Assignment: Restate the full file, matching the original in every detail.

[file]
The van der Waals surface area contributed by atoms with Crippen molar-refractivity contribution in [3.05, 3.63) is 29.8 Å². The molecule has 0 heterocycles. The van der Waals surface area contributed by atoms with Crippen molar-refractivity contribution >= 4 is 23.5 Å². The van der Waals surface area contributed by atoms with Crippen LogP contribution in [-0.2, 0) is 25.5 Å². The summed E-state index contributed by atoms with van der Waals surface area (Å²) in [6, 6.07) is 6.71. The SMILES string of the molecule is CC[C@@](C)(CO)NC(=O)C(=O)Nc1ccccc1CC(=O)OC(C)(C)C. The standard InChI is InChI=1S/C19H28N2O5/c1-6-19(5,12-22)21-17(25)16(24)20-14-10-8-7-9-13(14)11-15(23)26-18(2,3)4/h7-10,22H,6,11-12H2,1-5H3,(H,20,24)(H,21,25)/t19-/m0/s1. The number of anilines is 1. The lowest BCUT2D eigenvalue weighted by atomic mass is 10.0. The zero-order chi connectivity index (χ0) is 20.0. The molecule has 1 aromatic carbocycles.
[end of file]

The van der Waals surface area contributed by atoms with Crippen molar-refractivity contribution in [3.05, 3.63) is 29.8 Å². The molecule has 0 heterocycles. The van der Waals surface area contributed by atoms with Crippen molar-refractivity contribution >= 4 is 23.5 Å². The van der Waals surface area contributed by atoms with Crippen LogP contribution in [-0.2, 0) is 25.5 Å². The summed E-state index contributed by atoms with van der Waals surface area (Å²) in [6, 6.07) is 6.71. The SMILES string of the molecule is CC[C@@](C)(CO)NC(=O)C(=O)Nc1ccccc1CC(=O)OC(C)(C)C. The standard InChI is InChI=1S/C19H28N2O5/c1-6-19(5,12-22)21-17(25)16(24)20-14-10-8-7-9-13(14)11-15(23)26-18(2,3)4/h7-10,22H,6,11-12H2,1-5H3,(H,20,24)(H,21,25)/t19-/m0/s1. The number of anilines is 1. The lowest BCUT2D eigenvalue weighted by atomic mass is 10.0. The zero-order chi connectivity index (χ0) is 20.0. The molecule has 1 aromatic carbocycles.